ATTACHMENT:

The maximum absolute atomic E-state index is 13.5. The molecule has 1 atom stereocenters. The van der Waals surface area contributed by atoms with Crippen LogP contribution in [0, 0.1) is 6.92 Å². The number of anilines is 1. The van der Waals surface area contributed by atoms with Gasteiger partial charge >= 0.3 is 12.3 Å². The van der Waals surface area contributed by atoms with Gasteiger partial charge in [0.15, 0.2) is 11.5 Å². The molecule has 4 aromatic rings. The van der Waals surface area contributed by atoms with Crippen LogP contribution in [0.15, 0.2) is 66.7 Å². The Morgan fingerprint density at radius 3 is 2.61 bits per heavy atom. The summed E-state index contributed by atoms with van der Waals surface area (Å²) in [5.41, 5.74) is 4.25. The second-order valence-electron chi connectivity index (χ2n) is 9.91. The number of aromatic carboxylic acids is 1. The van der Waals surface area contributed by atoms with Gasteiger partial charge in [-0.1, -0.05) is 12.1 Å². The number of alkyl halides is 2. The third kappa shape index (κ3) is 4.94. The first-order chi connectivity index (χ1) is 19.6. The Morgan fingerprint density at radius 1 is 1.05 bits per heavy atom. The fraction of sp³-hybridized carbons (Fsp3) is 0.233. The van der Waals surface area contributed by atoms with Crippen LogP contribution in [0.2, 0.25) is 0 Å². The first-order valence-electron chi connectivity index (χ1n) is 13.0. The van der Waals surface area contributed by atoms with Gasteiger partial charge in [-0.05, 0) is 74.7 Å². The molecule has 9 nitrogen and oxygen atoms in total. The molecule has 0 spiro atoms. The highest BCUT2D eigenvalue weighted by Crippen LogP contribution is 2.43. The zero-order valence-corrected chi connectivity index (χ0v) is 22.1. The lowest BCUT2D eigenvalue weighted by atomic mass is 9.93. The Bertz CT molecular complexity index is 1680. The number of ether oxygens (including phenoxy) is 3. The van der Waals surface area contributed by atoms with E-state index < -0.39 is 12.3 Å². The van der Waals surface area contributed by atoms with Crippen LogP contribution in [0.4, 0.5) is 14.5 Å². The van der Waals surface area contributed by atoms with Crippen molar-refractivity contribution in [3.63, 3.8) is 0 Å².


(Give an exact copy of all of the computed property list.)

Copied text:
The maximum absolute atomic E-state index is 13.5. The molecule has 1 atom stereocenters. The van der Waals surface area contributed by atoms with Crippen LogP contribution in [0, 0.1) is 6.92 Å². The number of anilines is 1. The van der Waals surface area contributed by atoms with Gasteiger partial charge >= 0.3 is 12.3 Å². The van der Waals surface area contributed by atoms with Gasteiger partial charge in [0.15, 0.2) is 11.5 Å². The molecule has 4 aromatic rings. The van der Waals surface area contributed by atoms with Crippen LogP contribution in [0.15, 0.2) is 66.7 Å². The Morgan fingerprint density at radius 3 is 2.61 bits per heavy atom. The summed E-state index contributed by atoms with van der Waals surface area (Å²) in [5.41, 5.74) is 4.25. The second-order valence-electron chi connectivity index (χ2n) is 9.91. The number of aromatic carboxylic acids is 1. The van der Waals surface area contributed by atoms with Gasteiger partial charge in [-0.1, -0.05) is 12.1 Å². The number of alkyl halides is 2. The third kappa shape index (κ3) is 4.94. The first-order chi connectivity index (χ1) is 19.6. The Morgan fingerprint density at radius 1 is 1.05 bits per heavy atom. The fraction of sp³-hybridized carbons (Fsp3) is 0.233. The van der Waals surface area contributed by atoms with Crippen LogP contribution in [0.2, 0.25) is 0 Å². The first-order valence-electron chi connectivity index (χ1n) is 13.0. The van der Waals surface area contributed by atoms with Gasteiger partial charge in [-0.05, 0) is 74.7 Å². The molecule has 9 nitrogen and oxygen atoms in total. The molecule has 0 spiro atoms. The highest BCUT2D eigenvalue weighted by Crippen LogP contribution is 2.43. The zero-order valence-corrected chi connectivity index (χ0v) is 22.1. The lowest BCUT2D eigenvalue weighted by atomic mass is 9.93. The Bertz CT molecular complexity index is 1680. The number of ether oxygens (including phenoxy) is 3. The van der Waals surface area contributed by atoms with E-state index < -0.39 is 12.3 Å². The van der Waals surface area contributed by atoms with Crippen LogP contribution in [0.4, 0.5) is 14.5 Å². The van der Waals surface area contributed by atoms with Crippen molar-refractivity contribution in [3.63, 3.8) is 0 Å².